List of unnecessaries

List of Unnecessaries

And now it’s 11:30, I’ve already crossed off “blog” so I guess I should finish it. And most everything else got done in some rushed, half-assed way. Except, as you can see, homework. That didn’t get done at all. Way to fumble on the important stuff!

Not much good came out of tonight so I’m blogging about last night. But before that, I do have a tip for parents who need a super quick idea for a preschool Halloween party potluck:

Halloween Cheese Plate
– Pre-sliced Cheese
– Halloween Cookie Cutters
– Crackers

Cut Halloween shapes out of the slices of cheese with the cookie cutters. Layer on a Halloween tray with some crackers. done. Oh, save the scraps for homemade mac ‘n cheese.

Yeah, so by “cheese plate” on my list I sadly didn’t mean a nice display of a goat, cow, and sheep’s milk medley with figs and pear compote. No, I meant Cheddar pumpkins and Monterey Jack Ghosts. Classy. Anyhow, this isn’t about tonight’s subpar performance, this is about last night…

Halloween Window Silhouettes

Our Halloween House

Our Halloween House

Every year I get really into making silhouette cutouts for the windows. On our dinky little craftsman we have two front windows that beg for something Halloween-y. And so I buy some black poster board paper, bust out my clear packing tape and scissors, and get to work.

A simple Google search for Halloween Silhouettes generates a ton of ideas and usually gets me inspired. I then decide what I want to do, draw it out with pencil on the poster board, and start cutting. Scissors work well for most of the cutting, in fact you can do it all this way, but an X-Acto knife for the cutouts and fine details does give a cleaner look. Once complete, I tape them up with the clearest packing tape I can find. This way the tape on the window doesn’t show as much.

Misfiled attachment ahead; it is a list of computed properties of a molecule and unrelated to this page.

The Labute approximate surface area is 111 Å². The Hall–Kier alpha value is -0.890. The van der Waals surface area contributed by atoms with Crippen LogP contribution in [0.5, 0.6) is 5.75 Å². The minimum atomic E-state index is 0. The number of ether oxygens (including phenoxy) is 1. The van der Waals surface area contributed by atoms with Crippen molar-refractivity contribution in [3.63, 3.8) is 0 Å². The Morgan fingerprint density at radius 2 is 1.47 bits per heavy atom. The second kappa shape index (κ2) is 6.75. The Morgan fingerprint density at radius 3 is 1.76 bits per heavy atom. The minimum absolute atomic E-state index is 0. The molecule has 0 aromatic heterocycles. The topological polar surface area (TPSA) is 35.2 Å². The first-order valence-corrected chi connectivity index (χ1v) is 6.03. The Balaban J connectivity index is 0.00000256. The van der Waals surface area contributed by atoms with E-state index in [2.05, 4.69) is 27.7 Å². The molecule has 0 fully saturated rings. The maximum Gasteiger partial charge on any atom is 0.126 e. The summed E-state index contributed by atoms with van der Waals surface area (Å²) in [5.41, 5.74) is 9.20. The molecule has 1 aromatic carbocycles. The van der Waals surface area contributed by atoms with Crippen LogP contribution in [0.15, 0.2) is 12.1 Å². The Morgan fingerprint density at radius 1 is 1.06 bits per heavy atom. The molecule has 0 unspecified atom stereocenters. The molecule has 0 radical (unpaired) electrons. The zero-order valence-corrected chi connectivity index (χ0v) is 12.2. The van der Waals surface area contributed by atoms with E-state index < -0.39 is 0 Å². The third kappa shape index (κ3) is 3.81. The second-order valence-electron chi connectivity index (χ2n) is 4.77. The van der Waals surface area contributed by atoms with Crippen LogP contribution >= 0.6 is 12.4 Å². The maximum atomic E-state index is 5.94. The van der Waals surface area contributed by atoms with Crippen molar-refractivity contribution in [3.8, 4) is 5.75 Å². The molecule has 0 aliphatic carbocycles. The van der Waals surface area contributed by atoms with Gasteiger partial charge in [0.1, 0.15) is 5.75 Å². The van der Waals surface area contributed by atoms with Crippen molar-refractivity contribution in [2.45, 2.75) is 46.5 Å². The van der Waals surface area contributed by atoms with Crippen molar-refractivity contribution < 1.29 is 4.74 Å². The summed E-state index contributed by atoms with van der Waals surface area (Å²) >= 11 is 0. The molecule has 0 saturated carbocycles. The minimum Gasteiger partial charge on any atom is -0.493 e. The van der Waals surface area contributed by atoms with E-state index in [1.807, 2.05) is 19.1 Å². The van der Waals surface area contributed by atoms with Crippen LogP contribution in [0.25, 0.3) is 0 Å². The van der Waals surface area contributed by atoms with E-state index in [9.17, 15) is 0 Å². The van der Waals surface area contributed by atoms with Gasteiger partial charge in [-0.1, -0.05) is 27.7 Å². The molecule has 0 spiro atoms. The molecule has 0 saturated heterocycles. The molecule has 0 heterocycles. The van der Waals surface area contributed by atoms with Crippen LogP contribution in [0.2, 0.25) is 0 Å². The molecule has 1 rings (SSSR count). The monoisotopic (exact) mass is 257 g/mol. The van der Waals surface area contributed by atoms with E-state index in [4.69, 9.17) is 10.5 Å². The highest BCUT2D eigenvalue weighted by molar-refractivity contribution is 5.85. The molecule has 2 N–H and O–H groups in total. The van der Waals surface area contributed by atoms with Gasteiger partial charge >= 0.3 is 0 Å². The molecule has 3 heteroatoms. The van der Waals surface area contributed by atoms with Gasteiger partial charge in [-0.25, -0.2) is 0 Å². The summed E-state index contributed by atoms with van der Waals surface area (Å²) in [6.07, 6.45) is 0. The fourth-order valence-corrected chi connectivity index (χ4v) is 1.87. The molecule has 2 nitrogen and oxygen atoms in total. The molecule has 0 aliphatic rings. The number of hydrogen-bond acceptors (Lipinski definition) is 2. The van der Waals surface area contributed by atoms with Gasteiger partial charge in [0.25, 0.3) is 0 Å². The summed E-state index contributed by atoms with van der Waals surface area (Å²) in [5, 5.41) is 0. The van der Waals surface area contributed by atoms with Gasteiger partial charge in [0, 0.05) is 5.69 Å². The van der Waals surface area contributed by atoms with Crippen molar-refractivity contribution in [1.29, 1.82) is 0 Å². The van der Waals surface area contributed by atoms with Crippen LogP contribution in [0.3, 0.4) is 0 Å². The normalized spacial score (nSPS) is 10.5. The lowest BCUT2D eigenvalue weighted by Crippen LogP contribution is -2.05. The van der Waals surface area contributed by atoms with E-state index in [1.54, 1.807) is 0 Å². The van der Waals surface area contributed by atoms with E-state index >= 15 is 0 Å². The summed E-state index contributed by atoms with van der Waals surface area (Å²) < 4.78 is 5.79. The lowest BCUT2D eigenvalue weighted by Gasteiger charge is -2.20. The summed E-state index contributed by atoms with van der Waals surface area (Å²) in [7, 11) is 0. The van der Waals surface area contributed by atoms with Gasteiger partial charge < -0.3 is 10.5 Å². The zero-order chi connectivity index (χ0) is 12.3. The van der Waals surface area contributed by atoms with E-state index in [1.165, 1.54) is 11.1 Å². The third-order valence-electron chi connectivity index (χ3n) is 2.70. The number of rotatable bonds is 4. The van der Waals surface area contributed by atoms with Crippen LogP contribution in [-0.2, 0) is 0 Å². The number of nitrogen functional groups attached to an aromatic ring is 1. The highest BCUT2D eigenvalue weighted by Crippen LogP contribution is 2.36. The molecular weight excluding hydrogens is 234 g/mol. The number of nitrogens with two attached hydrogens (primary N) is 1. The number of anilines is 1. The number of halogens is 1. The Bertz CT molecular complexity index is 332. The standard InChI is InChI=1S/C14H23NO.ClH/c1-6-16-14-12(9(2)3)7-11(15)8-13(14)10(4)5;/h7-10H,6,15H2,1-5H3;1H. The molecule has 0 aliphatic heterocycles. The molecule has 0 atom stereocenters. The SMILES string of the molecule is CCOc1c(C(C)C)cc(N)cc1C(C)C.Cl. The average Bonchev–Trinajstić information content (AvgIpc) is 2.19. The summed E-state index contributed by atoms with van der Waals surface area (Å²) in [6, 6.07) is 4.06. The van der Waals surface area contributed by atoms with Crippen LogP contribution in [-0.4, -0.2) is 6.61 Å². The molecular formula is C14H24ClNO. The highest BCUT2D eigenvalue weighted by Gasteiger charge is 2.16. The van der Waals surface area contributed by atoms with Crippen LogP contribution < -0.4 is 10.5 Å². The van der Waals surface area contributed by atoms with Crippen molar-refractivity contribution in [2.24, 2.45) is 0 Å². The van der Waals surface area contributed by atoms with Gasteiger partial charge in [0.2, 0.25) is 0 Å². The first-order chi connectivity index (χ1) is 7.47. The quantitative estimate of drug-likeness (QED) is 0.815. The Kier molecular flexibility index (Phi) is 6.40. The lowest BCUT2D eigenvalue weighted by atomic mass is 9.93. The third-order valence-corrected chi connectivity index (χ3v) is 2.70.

I don’t think the photography does these justice, they look much better lit up in person. I love this project because it’s totally free-form, it’s paper art which I love, and it can be as simple as a few bats and gravestones, or as complicated as entire spooky scenes.

Halloween 2013:

Halloween 2013

Halloween 2013

Halloween 2011

Halloween 2011

Halloween 2011

Halloween 2008
My favorite…

Halloween 2008

Halloween 2008

Supplies:

Simple supplies

Simple supplies

Halloween: Pt 1

Trick or Treat

Trick or Treat


Remember Halloween when you were a kid? How good was Halloween. Throwing together some funky diy costume, grabbing a pillowcase for your candy haul, running around with the neighborhood crew until well after dark… adult-free. Then coming home, dumping out your candy piles, trading with your brother while your mom checked for rumored razors. Good times. I loved it. LOVED it.

I was feeling nostalgic about it today while at our school’s Fall Halloween Carnival. I mean, while we live mere miles from a major metropolis, Halloween is still much the same all these years later. Old-school style carnivals, pumpkin patches, trick or treating, candy… it’s still going strong.

Halloween is also obviously a really perfect holiday for making stuff. This week I’ll try to post some of our favorites, starting with stuff we’ve made in the past.

Mummy Cake
Ok, this isn’t from the past, this is from today. My daughter and I made it for the carnival cake walk. We totally cut corners because she’s four and I work full time. So I got a box of Red Velvet (mwahaha, blood) Cake mix, a jar of vanilla frosting, and was all set to bust out some mummy wraps with a piping bag when I stumbled upon a mummy cupcake kit at Target. White sour gummy strips! Like striking gold.

MMM, delicious mummies.

MMM, delicious mummies.

All we did was cut a top of a cardboard box and wrap it in foil for the tray. We then baked the cake in a 7″ Corningware dish so that it would be tall. Then frosted it with the white frosting, leaving the eye area bare. My daughter plopped some sugar eyes on, and we wrapped it like a mummy with those gummy strips. So easy.

Candy Eyes

Candy Eyes


frosted, ready to wrap.

frosted, ready to wrap.

Crafts of Halloween Past
A few other Halloween things from years past…

Mummy Dogs